The 43-year-old Ritchie also faces charges of recklessly endangering another person. He was released without bail, and has a court date on March 14.

Ritchie co-hosts a midday show on WIP radio and former Eagles offensive lineman Tra Thomas filled in for him Friday.

A former third-round pick of the Raiders, Ritchie spent five years with the Raiders, and also ran unsuccessfully for state Senate in 2016.

DUI suspect arrested after Lamborghini crashes into construction trailer

DUI suspect arrested after Lamborghini crashes into construction trailer in Costa Mesa
A green Lamborghini Gallardo Superleggera became wedged under a construction trailer after crashing in the 1600 block of Whittier Avenue in Costa Mesa early Saturday. The driver was arrested on suspicion of driving under the influence, police said. (Courtesy of Costa Mesa Police Department)

A 31-year-old man was arrested on suspicion of drunk driving early Saturday after a green Lamborghini Gallardo Superleggera crashed into and became wedged underneath a construction trailer in Costa Mesa, police said.

Costa Mesa police responded to a report of the crash in the 1600 block of Whittier Avenue at 2:10 a.m.

The driver, Cesar Castro Rodriguez of Westminster, was not injured and was looking for his 25-year-old passenger when authorities arrived, police said.

Rodriguez was arrested at the scene.

Costa Mesa Fire & Rescue crews spent 45 minutes cutting through the floor of the trailer to get to the passenger side of the car, a V-10 luxury sports model with more than 500 horsepower that when new cost around $200,000.

However, no one was in the car. The passenger had left and was found at his home two hours later with minor injuries, police said.

Boston police officer arraigned on drunken driving charges

An off-duty Boston police officer was allegedly drunk and speeding when his truck collided with another vehicle on New Year’s Day in Dorchester, leaving one man with a life-threatening brain injury, kidney and spleen lacerations, and a fractured pelvis, court records show.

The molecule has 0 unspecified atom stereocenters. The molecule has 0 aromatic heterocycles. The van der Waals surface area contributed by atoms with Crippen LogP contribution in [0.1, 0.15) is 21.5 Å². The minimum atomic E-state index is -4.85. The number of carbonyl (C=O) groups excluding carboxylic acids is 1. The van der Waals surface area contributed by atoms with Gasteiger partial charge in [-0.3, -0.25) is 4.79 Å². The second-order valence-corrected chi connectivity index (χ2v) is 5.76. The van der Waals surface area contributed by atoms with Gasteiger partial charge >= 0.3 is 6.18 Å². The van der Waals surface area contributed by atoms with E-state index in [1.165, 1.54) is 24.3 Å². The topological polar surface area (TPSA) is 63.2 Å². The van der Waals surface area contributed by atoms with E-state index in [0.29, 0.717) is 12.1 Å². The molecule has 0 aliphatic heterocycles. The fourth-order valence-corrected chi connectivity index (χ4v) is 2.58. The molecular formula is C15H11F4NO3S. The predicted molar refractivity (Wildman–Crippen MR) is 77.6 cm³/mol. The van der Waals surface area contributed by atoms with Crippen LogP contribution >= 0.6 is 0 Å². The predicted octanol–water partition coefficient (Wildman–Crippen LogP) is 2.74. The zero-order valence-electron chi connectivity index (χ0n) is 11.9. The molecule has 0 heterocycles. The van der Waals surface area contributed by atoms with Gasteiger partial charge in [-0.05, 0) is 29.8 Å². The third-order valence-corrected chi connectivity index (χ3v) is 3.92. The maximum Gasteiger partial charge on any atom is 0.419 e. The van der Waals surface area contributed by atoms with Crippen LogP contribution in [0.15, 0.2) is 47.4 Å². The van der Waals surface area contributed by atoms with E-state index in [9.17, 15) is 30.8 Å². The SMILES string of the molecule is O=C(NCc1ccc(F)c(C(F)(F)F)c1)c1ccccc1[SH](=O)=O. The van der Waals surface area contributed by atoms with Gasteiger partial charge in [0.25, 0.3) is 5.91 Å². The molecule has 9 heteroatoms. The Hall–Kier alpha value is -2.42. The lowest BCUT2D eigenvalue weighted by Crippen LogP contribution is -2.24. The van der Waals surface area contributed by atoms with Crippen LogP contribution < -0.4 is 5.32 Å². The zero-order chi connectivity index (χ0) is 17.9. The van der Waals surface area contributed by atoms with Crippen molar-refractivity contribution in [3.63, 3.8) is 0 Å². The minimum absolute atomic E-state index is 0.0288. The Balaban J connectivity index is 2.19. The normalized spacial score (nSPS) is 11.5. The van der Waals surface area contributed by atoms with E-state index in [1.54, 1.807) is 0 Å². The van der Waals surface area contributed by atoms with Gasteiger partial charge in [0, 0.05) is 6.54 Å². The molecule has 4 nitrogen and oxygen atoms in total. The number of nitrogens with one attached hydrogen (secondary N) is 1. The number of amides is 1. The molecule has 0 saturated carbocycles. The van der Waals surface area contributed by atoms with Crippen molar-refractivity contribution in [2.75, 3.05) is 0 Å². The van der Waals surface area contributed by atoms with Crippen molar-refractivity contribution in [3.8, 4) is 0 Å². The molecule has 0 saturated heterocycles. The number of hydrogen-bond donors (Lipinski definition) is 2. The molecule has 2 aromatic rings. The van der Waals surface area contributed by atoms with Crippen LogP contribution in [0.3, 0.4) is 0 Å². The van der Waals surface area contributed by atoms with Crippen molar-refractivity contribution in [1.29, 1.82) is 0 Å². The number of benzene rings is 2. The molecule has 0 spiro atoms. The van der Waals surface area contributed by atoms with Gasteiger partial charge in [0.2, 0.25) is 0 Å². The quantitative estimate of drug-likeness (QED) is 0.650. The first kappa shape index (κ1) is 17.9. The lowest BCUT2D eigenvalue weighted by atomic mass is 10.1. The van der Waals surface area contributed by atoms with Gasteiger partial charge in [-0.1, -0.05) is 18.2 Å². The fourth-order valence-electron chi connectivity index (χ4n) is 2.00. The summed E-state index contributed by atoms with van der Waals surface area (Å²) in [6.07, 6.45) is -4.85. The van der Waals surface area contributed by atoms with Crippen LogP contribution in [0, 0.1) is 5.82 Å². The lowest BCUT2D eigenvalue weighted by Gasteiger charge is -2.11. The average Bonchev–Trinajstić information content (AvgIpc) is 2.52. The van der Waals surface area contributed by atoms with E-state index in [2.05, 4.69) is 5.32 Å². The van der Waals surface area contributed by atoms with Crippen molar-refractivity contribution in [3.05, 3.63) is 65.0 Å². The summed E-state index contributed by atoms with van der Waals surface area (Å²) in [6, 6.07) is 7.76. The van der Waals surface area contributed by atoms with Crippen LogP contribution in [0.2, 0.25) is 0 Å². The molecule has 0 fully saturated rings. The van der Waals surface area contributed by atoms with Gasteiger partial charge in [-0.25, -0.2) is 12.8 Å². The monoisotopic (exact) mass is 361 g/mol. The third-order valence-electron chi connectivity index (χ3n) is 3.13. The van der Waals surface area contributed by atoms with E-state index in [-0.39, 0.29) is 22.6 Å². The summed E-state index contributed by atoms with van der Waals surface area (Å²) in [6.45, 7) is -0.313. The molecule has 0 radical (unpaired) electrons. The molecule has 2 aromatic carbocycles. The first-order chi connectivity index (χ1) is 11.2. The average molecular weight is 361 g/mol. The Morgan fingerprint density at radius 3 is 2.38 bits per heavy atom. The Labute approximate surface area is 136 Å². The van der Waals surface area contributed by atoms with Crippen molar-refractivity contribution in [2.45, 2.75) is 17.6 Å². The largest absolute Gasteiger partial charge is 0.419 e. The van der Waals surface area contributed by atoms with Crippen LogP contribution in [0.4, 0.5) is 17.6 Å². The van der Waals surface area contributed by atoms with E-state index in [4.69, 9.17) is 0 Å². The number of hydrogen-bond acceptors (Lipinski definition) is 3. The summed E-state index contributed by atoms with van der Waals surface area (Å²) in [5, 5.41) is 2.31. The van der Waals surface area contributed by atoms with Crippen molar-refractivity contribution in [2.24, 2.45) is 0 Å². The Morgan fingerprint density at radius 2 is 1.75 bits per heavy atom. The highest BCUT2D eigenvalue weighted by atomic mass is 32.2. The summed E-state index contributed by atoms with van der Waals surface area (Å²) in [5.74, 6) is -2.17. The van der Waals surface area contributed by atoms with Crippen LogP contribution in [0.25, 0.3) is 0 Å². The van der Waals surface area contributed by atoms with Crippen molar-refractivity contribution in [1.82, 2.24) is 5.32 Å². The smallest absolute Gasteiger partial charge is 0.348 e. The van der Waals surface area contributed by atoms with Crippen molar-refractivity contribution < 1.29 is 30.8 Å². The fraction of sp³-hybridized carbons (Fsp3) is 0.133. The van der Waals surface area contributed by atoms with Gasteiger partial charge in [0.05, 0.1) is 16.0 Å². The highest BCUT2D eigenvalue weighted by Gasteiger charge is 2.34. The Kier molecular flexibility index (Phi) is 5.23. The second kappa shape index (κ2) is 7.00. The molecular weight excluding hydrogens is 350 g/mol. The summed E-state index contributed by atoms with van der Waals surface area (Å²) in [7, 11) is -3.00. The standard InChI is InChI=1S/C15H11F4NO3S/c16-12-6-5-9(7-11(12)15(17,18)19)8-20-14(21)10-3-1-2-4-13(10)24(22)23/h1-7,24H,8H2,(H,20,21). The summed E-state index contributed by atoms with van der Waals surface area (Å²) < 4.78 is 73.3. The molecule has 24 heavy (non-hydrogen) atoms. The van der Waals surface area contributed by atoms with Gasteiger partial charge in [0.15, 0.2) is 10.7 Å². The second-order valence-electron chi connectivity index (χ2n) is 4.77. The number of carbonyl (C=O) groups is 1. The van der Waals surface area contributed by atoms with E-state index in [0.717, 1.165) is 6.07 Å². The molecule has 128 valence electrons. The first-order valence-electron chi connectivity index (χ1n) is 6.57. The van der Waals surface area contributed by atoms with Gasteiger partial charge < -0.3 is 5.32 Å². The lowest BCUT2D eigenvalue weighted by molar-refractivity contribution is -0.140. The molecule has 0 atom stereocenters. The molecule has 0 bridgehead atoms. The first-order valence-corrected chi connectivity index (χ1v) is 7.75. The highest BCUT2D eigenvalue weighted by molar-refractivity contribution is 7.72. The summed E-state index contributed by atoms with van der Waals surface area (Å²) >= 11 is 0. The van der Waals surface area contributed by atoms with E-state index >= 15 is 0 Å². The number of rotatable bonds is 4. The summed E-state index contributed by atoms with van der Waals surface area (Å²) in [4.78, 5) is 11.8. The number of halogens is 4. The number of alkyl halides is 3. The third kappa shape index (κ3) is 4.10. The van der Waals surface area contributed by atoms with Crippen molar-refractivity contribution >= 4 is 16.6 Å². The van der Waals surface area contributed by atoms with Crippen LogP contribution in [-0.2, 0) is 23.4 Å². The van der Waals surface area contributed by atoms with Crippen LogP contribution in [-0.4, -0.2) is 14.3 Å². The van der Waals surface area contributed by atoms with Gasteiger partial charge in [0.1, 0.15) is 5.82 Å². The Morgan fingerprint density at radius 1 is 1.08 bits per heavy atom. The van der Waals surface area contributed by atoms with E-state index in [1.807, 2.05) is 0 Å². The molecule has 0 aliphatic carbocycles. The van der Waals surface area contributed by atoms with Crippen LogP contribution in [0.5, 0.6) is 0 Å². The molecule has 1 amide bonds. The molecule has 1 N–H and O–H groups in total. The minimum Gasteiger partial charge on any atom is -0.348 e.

The details were made public after the arraignment Friday of Domenic A. Columbo, a six-year veteran of the force, in Dorchester District Court on charges of operating under the influence of alcohol causing serious injury and negligence.

A not guilty plea was entered on his behalf. Prosecutors did not seek bail.

Columbo, 39, dressed in a dark-colored suit, left court without speaking to reporters. His lawyer also declined to comment.

Authorities allege that Columbo was intoxicated shortly before 3:30 a.m. when his Ford F-150 struck a Honda Accord sedan in the area of Columbia Road and Ceylon Street.

The Accord sustained “major damage” to the passenger-side front and rear doors, and a passenger in the car, Jose Teixeira, suffered injuries so severe that police called the Homicide Unit and Fatal Collision Investigative Team to the scene, the report said.

Teixeira, who turns 21 on Saturday, ultimately survived, but he was initially rushed to Boston Medical Center with a litany of critical injuries.

They included a “life threatening brain injury requiring surgery (craniectomy), laceration to his kidney and spleen requiring surgery, pelvis and rib fractures requiring surgery, and a fractured right femur requiring surgery,” the report said.

Teixeira’s condition Friday wasn’t known, and his family couldn’t be reached for comment.

The driver of the Accord, Jose Andrade Dossantos, 20, suffered a “possible fracture” to his clavicle, along with minor cuts and scrapes, according to the report. Attempts to reach Dossantos for comment were unsuccessful.

Columbo suffered a laceration to his forehead and scalp area, as well as a fractured vertebra in his neck, the report said.

A blood sample taken from Columbo at the hospital showed an ethanol serum level of 141 mg/dl, which is “over the legal limit of alcohol” for driving, police said. Dossantos’s sample showed no ethanol detected.

Columbo’s ethanol reading suggests a blood alcohol content of 0.11 or greater at the time of the crash, according to Suffolk District Attorney Daniel F. Conley’s office. The legal limit is .08.

Witnesses told investigators that Columbo’s truck was “definitely going fast” and “speeding really fast” at the time of the collision, the report said.

Columbo is currently on paid administrative leave, and his next court date is scheduled for March 23.

Asked for comment Friday, a Boston police spokesman referred a reporter to a prior statement from Commissioner William B. Evans.

“My officers are expected to abide by the same laws they are sworn to uphold,” Evans said. “No one is above the law, and those who break it will be held accountable. I am happy to hear that all those injured will recover, and I take this opportunity to remind everyone not to drink and drive.”